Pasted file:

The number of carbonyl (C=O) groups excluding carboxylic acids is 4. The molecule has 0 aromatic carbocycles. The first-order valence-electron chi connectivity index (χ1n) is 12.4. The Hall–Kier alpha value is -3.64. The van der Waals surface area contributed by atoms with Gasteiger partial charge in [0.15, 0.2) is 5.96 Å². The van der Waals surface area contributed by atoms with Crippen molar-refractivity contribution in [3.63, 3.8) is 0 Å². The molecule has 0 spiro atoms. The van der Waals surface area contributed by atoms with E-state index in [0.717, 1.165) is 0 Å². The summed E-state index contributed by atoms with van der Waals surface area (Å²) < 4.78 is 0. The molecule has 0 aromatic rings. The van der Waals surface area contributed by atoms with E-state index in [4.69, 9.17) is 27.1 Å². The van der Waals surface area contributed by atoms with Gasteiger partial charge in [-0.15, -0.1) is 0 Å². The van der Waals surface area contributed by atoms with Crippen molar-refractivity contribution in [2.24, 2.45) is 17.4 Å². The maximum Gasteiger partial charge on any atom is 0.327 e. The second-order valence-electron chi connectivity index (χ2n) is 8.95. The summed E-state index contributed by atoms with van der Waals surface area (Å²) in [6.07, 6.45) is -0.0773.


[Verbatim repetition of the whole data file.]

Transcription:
The number of carbonyl (C=O) groups excluding carboxylic acids is 4. The molecule has 0 aromatic carbocycles. The first-order valence-electron chi connectivity index (χ1n) is 12.4. The Hall–Kier alpha value is -3.64. The van der Waals surface area contributed by atoms with Gasteiger partial charge in [0.15, 0.2) is 5.96 Å². The van der Waals surface area contributed by atoms with Crippen molar-refractivity contribution in [3.63, 3.8) is 0 Å². The molecule has 0 spiro atoms. The van der Waals surface area contributed by atoms with E-state index in [0.717, 1.165) is 0 Å². The summed E-state index contributed by atoms with van der Waals surface area (Å²) < 4.78 is 0. The molecule has 0 aromatic rings. The van der Waals surface area contributed by atoms with E-state index in [4.69, 9.17) is 27.1 Å². The van der Waals surface area contributed by atoms with Gasteiger partial charge in [-0.15, -0.1) is 0 Å². The van der Waals surface area contributed by atoms with Crippen molar-refractivity contribution in [2.24, 2.45) is 17.4 Å². The maximum Gasteiger partial charge on any atom is 0.327 e. The second-order valence-electron chi connectivity index (χ2n) is 8.95. The summed E-state index contributed by atoms with van der Waals surface area (Å²) in [6.07, 6.45) is -0.0773.